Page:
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Old 25.07.2016, 15:43
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Re: Freedom of Movement for EU nationals: should the Swiss bend the knee?

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I'm genuinely curious about your views on integration and immigration. On the one hand, you describe Switzerland as a "a place full of arrogant Europeans who don't respect the country that is hosting them". Given your views on EU migrants living in Switzerland I found it a little amusing that you now lived in Berlin. I've been to Berlin and would imagine you find the situation there equally or more annoying. A curious choice, indeed. That's why I replied to your message. The most interesting part is that you now out yourself as one of those "arrogant foreigners" that work in the Berlin start-up scene for the money. Do you see the dichotomy here?

I have a few questions. Do you think Switzerland should adopt a different strategy from Germany regarding inwards EU migration and integration? If so, could you explain your reasoning? For example, is Berlin a special case with a society completely different from, say, Zurich? Alternatively, would you like Germany to also impose stricter conditions on inward EU migration - conditions that might have made your limited stay in Berlin difficult to arrange or even impossible? For example, I would imagine your start-up has English as the working language. Would you like laws that prevent that from happening? Should potential workers at your start-up have to pass an exam in German or even in the local dialect? What kind of legal benchmarks could exist to predict and enforce "integration" and how might they be applied? You are obviously highly self-aware so I'm also wondering about your emotional response to considering yourself as one of those "arrogant foreigners"? For example, I've worked for some employers in the past where I felt morally compromised but kept on taking the cash anyway. It didn't make me feel good at all. Does your stay in Berlin affect you in a similar way?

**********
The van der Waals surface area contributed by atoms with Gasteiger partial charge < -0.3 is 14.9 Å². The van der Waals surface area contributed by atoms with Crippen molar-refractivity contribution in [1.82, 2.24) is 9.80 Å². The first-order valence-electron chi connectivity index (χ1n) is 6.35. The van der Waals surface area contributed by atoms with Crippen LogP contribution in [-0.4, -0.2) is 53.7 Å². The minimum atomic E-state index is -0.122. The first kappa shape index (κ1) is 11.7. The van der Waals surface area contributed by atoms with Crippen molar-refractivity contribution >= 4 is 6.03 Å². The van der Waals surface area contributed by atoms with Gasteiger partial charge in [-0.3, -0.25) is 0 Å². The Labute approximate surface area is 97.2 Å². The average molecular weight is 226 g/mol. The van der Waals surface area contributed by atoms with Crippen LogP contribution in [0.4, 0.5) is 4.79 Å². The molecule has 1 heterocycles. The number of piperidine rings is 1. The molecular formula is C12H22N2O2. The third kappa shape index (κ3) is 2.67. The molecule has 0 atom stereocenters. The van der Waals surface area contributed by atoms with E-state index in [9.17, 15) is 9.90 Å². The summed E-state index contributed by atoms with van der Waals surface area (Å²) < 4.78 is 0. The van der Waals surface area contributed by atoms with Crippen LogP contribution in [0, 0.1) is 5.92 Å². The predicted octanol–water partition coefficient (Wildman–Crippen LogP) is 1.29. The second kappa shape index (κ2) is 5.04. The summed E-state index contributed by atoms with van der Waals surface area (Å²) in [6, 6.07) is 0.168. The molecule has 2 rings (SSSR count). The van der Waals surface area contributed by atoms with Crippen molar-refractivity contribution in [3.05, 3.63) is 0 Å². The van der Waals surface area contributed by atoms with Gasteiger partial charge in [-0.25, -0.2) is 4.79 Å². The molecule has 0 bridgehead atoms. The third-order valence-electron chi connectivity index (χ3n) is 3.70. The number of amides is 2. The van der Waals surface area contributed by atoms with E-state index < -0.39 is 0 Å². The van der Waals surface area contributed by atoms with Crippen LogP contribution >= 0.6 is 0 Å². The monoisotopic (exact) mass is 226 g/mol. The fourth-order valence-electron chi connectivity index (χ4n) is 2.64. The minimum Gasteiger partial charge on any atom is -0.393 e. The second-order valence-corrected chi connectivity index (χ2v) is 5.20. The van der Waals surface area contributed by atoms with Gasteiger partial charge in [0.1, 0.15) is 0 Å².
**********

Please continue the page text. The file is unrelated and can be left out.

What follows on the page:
I'm genuinely curious about your outlook. There is a point to be made here but so far I have failed to fully understand it.

Cheers,

Terry
Germany had it coming, when it made the ECB follow a monetary policy 100% aligned to its own needs and interests. The result was that everybody in Southern Europe got completely f***ed. All the jobs moved from Southern Europe to Germany, then they realized they did not have enough qualified Germans to do these jobs, and then they asked us to move here and take these jobs.
Since it all started from German arrogance, I really don't feel sorry to see all these foreigners here refusing to learn German and integrate. It's not Southern Europeans exclusively, but they do form the largest group in my experience. I also know a few Scandinavians and Eastern Europeans who refuse to learn German and insist to get by speaking exclusively English.

On the other hand I really love the Swiss way of life, and I would like the Swiss to preserve it, even if it means that the country will lose many jobs that will be moved to Germany.

And BTW, I was exaggerating a bit when I described myself as an arrogant foreigner. I am actually learning German, even at a slow pace, and I don't miss any opportunity to practice (e.g. by being the organizer of the weekly German lunch at the start-up in which I work now.
From August 1 I will be moving to Hamburg for a new job at an ex start-up (a successful one ) and they offer free German classes at the office, which I am planning to attend.
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Moving in and out of Switzerland (because it's fun).
Currently away. Miss the Alps.
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